This standard view of the state’s relationship to families, though, gets it wrong on two counts. First, it misunderstands the relationship between the state and families. In today’s complex society, the ways in which families function are always deeply and inextricably intertwined with government policy. To mention just a few examples, child-labor laws keep children financially dependent on their parents, equal employment legislation has encouraged women’s movement into the labor market and out of the home, and Social Security survivors’ benefits influence some recipients not to marry. Most importantly, for the purposes of this chapter, law and public policy affect families’ ability to deal with dependency needs. The family has no “natural” baseline of functioning that it can be left to apart from the state and public policy, and that would be adulterated if the state were to intercede. Nor does the modern administrative state have a neutral, isolated position it can assume while leaving families autonomously to deal with their own affairs. Instead, the state is always and continually influencing how families conduct their affairs. The relevant question is not whether its actions can avoid affecting families but rather whether it will consider the implications for families when it does act.

Second, the expectation that the state should be neutral with respect to families is wrong as a normative matter. The critical role that sound families play in the lives of flourishing citizens makes them central to the success of the liberal project. In carrying out this project, the state cannot equally take or leave families (at least without vastly overhauling how we deal with dependency issues in our society). As society is organized, a large proportion of the caretaking and human development that people need to flourish will come from families, if it comes at all. This means that, to succeed, the liberal enterprise requires families that have the resources and the capacity to support and nurture their members.

We need a better theory of the state’s role with respect to families, one that accounts for the fact of human dependency, and the critical role that families play in resolving dependency issues. In place of positioning the liberal state as distant from and neutral to families, I propose that we treat ensuring the conditions that support sound families as a basic responsibility of government. By the term, “sound families,” I mean the strong, stable relationships that can support the caretaking, human development, and material needs of their members.

But why must the state support sound families? Can’t we expect individuals to arrange the circumstances and provide the support that families need on their own, without state assistance? Because raising children, caring for dependents, and developing human capabilities are time- consuming and complex tasks that generally are part of a process that takes years. During this time, families inevitably have to interact with a number of institutions that profoundly affect their health, as well as heavily influence their ability to provide the circumstances family members’ need. Individual family members have little ability to change the rules of the game that structure these institutions. The state, though, has a unique ability to regulate societal institutions in ways that support families. This ability, coupled with the importance of sound families to the liberal project, means that the state should treat regulating to support families as a basic part of the liberal project. Doing so would recognize that the ability of families to nurture their members does not simply exist as a matter of fact or spring up as a matter of spontaneous generation.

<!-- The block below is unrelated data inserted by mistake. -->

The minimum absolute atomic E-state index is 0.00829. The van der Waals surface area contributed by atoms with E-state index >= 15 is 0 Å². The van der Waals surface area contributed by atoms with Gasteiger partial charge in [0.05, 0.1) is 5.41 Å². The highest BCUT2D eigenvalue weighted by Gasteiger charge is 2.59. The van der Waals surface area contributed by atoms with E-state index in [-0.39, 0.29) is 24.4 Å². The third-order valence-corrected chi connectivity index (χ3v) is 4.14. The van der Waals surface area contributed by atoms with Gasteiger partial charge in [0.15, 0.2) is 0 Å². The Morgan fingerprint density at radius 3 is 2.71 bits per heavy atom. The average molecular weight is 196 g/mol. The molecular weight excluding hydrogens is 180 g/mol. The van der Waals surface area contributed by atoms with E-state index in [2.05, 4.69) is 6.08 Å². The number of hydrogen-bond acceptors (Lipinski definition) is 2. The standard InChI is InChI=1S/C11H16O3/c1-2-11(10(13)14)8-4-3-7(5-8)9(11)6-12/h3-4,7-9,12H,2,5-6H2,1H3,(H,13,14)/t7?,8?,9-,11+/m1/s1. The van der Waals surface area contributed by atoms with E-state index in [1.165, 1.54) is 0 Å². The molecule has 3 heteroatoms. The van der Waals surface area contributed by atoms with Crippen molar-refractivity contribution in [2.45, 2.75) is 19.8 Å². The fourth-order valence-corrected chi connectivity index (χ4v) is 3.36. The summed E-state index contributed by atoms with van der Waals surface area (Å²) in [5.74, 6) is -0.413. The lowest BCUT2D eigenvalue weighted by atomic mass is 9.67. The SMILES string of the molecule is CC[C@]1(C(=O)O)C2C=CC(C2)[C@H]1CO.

Instead, it is an achievement that must be accomplished jointly by both citizens and the state.

We don’t have to believe that families are perfect to recognize the state’s responsibility to facilitate conditions that support them. The fact of the matter is that all families are imperfect, many reinforce some dynamics like sex inequality that are problematic, and some are downright abusive. These imperfections and risks are not, however, reasons for the state to avoid support for families. That’s because we have no other credible alternative in our society for dealing with the great bulk of caretaking and human development needs. Because of this, most people will continue to get much of what they need through families, if they get them at all. This gives the state strong reason to construct supports in ways that address and cabin these flaws, for example, through measures that seek to minimize gender inequality and domestic abuse. The flaws that all families have also means that the state should build some redundancy into institutions, for example, providing human development at schools to help make up for children not getting all they need at home. In addition, the state should seek to ensure that exiting families is both safe and practicable for adults within abusive relationships and that an adequate foster-care system is in place for abused children who need to be removed from their homes.

In sum, despite all the faults of actual families, we haven’t developed other institutions that come close to meeting the attachment, caretaking, and human development needs that families provide. And that makes state support for sound families critical to sound lives, as well as central to the liberal project